My days at work seem to be spent telling stories about complex situations.I’m a strategist by profession, which means I’m supposed to have a plan for anything. The problem is, as you may have noticed from my writing – planning and executing are not my gifts.Living and reacting in an ambiguous flux is more in line with my being.Ask me to plan a party and I fail. Have me turn a funeral into a party; now we have something to work with.
The stories I tell, those are all just experiences I’ve gathered over the years by using my heart as “story-bait”, chumming as it were, in hopes of hooking some big meaning in an increasingly meaningless world.I can tell this is so because when I start to tell those stories, people’s eyes, light up.Their heads actually begin to float with the ebb and flow of the tale; their lips and eyelids move in anticipation of a revelation, yet to be delivered.
I know their hearts are hungry for this relationship, simply because they pay attention, they relate, they want…

Assisted Living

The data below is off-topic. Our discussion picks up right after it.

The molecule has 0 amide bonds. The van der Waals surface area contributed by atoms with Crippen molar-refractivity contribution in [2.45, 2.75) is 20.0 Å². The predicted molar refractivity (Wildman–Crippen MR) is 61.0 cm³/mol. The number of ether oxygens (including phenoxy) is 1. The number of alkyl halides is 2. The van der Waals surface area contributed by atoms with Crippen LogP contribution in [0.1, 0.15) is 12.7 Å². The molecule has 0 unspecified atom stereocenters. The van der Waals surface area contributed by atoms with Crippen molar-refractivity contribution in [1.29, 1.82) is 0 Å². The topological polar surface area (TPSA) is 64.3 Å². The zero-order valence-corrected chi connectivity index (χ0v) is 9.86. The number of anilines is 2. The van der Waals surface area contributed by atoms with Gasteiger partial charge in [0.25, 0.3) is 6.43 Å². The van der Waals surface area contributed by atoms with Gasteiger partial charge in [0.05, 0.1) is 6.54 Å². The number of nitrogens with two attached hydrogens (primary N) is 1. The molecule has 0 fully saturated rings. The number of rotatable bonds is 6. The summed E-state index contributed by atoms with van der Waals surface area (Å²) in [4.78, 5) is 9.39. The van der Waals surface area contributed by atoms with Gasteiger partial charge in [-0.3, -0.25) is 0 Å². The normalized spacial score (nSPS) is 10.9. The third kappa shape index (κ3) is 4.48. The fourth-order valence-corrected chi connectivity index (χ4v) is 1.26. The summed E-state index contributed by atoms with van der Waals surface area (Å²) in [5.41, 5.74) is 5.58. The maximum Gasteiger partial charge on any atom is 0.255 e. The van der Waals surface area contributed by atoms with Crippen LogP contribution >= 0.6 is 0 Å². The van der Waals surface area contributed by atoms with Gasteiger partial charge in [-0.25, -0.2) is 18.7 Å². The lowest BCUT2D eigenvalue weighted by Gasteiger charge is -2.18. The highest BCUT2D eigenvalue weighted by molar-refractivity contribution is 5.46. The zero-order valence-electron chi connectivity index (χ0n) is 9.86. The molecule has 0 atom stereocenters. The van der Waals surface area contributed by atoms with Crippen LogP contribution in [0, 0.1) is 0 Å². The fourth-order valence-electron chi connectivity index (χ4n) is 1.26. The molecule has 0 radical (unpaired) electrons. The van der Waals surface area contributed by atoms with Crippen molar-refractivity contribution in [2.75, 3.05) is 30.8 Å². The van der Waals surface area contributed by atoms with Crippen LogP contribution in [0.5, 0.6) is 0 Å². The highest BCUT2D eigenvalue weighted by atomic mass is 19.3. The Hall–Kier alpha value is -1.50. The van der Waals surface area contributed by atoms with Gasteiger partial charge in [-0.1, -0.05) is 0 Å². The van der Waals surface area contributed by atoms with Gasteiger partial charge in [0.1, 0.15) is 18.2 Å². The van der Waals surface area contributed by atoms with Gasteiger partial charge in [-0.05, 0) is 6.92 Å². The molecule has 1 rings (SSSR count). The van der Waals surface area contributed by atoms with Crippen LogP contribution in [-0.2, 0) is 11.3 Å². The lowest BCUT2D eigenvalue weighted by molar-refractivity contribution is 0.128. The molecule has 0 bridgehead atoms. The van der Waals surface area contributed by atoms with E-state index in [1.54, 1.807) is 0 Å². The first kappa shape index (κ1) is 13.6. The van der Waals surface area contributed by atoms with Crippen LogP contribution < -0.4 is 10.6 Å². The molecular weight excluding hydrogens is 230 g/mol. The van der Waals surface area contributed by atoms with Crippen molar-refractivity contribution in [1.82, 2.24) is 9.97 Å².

I was a little apprehensive at the thought of taking Bethany along to visit Sherry’s mom at the assisted living center; the thought of all those seniors, lined up like so many bowling pins waiting for a Korean bowling ball to come along and score a spare or worse, a strike.Our helper had left for the day and while Sherry daily makes the visit – I am far less frequent a visitor.It turns out Bethany goes along with some degree of regularity.
Sherry assured me that she was “pretty good” whenever she went there and even as we punched in the door code to get inside, I found myself wondering what “pretty good” meant.For Bethany, pretty good can mean many different things.It can mean she was quiet, polite and carried that characteristic smile that goes from ear to ear.It can also mean that she only took out one set of false teeth, knocked over only three people and only ripped two dirty diapers.